For two weeks in the middle of August, the arts scene in Nanaimo breathed and pulsed with the fourth annual Fringe, the independent theatre festival which brought together international and local artists, musicians, and theatre enthusiasts. With eight plays, 48 shows, and 30 non-theatre performances in three venues, the festival attracted over 1000 visitors, marking a 32-percent increase in attendance since 2013. The plays presented a wide spectrum of theatre genres, ranging from stand-up comedy and storytelling pieces to intense sci-fi and psychological dramas. The Navigator’s Arts Editor Denisa Kraus reviews six of this year’s plays.
For more on Nanaimo’s 2014 Fringe festival, check out our feature The Fringe Experience, and our interview with festival producer Chelsee Damen.
Danny and the Deep Blue Sea cornered the audience emotionally with brilliant, nerve-draining performances from beginning actors Carly Neigum and Raymond Knight who portrayed a duo of social outcasts in the deep muddy waters of the Bronx. An ambitious and deeply moving metaphorical love story of two broken souls where violence and masochism is the only natural response to the world resolves in a cathartic scene that turns all aggression into hope of forgiveness and understanding.
The true story of Christmas in Bakersfield, on the other hand, amused the crowds with sassy but agreeable humour of California-based actor Les Kurkendaal, whose epic monologue about a surprise confrontation with his boyfriend’s conservative Caucasian family promises that “White Christmas ain’t gonna happen,” mostly because Les is black.
During StickMan, a witty yet slightly forced wordplay standup, Welsh comedian Noel James refused to let the crowd go until they provided a satisfactory level of laughter decibels. His repeated requests to laugh harder may have very well been a meta part of the show, consisting of nonetheless engaging drug jokes or celebrity impressions, but James’s demands on the small late night group of audiences outweighed the actual joy we could have taken from the whole experience.
The Suckerpunch brought a tense and dramatic outlook into the near future where technology allows us to travel five seconds back in time and erase the mistakes we make or regrets we have. The breathtaking performance of Vancouver-based actor and playwright Brent Hirose masterfully balanced what could have been an overwhelmingly pessimistic journey to a sterile and artificial world of shallow joy. Hirose’s ability to switch back and forth between four different characters and portray each of them with equal persuasive energy was one of the highlights of the whole festival.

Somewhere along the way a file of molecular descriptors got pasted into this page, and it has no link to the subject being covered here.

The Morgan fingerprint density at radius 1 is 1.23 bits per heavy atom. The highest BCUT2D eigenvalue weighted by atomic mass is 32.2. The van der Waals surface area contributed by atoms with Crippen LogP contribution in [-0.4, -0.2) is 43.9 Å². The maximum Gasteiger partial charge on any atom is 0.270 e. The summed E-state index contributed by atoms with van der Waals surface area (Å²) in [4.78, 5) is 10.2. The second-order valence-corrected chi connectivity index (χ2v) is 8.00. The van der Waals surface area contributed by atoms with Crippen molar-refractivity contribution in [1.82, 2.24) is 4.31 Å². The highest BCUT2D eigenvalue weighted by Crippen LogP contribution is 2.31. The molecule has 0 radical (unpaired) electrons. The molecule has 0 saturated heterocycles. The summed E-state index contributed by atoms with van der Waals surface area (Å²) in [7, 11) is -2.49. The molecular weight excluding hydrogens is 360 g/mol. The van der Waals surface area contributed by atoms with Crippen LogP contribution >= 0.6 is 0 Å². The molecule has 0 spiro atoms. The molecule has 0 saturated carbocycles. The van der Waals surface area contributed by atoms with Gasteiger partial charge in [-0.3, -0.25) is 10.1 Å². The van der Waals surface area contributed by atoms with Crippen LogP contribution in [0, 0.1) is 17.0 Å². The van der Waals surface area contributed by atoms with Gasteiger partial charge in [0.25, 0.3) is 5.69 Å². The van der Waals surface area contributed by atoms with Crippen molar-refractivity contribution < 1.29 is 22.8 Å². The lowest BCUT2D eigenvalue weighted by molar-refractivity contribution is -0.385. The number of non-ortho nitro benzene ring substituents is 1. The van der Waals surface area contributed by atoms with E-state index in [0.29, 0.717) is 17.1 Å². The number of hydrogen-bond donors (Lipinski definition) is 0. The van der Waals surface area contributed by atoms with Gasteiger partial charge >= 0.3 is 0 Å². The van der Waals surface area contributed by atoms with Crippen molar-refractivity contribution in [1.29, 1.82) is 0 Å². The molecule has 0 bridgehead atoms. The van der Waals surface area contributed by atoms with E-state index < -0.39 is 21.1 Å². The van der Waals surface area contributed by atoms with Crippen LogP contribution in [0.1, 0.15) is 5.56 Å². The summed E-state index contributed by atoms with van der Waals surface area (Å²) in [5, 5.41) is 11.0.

The Best of Fest award, based on audience votes, went to the sharp romantic comedy Square—A Stage Pornography in which two old grade school acquaintances (Gary Alfred and Samantha Pawliuk) engage in an explosive conversation to discover each other and gradually uncover more and more skin. There was no time to be shocked or even distracted by the actor’s complete nudity, as the dense, pun-heavy dialogue drew almost all attention to itself and thus challenged us to suspend our inhibitions and really listen to what the two 20-somethings had to say.
A personal favourite, MUSE, offered a peek into the psyche of Grace, a mental institution patient with a weakness for cellos, spontaneous melodies, and a little bit of mischief. Her neurological condition forbid her to communicate clearly with the outside world, but well with the vivid music inside her head. With a realistic and captivating performance from actress Natalia Hautala, brilliantly interacting with the audience as part of her imaginary escape world, the story brought a critical perspective on the healthcare system in which psychiatric patients are submitted to harsh and insensitive treatment by indifferent authorities.